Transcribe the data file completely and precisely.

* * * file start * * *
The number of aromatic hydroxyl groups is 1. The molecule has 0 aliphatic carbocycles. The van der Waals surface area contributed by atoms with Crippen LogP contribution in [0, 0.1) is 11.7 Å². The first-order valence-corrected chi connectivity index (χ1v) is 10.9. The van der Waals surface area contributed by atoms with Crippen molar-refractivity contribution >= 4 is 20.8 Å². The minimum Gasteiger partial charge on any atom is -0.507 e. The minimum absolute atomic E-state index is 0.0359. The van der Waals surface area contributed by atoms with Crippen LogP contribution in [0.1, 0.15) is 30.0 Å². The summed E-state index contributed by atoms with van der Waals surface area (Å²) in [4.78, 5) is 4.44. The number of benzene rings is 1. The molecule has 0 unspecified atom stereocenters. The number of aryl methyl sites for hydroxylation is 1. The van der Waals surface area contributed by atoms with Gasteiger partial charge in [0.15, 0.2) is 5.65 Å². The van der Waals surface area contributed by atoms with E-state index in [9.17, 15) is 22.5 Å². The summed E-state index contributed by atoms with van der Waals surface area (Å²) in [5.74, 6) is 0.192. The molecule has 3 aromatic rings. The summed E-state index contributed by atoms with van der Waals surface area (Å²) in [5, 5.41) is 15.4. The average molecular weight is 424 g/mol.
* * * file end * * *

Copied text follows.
The number of aromatic hydroxyl groups is 1. The molecule has 0 aliphatic carbocycles. The van der Waals surface area contributed by atoms with Crippen LogP contribution in [0, 0.1) is 11.7 Å². The first-order valence-corrected chi connectivity index (χ1v) is 10.9. The van der Waals surface area contributed by atoms with Crippen molar-refractivity contribution >= 4 is 20.8 Å². The minimum Gasteiger partial charge on any atom is -0.507 e. The minimum absolute atomic E-state index is 0.0359. The van der Waals surface area contributed by atoms with Crippen LogP contribution in [0.1, 0.15) is 30.0 Å². The summed E-state index contributed by atoms with van der Waals surface area (Å²) in [4.78, 5) is 4.44. The number of benzene rings is 1. The molecule has 0 unspecified atom stereocenters. The number of aryl methyl sites for hydroxylation is 1. The van der Waals surface area contributed by atoms with Gasteiger partial charge in [0.15, 0.2) is 5.65 Å². The van der Waals surface area contributed by atoms with E-state index in [9.17, 15) is 22.5 Å². The summed E-state index contributed by atoms with van der Waals surface area (Å²) in [5.74, 6) is 0.192. The molecule has 3 aromatic rings. The summed E-state index contributed by atoms with van der Waals surface area (Å²) in [5, 5.41) is 15.4. The average molecular weight is 424 g/mol.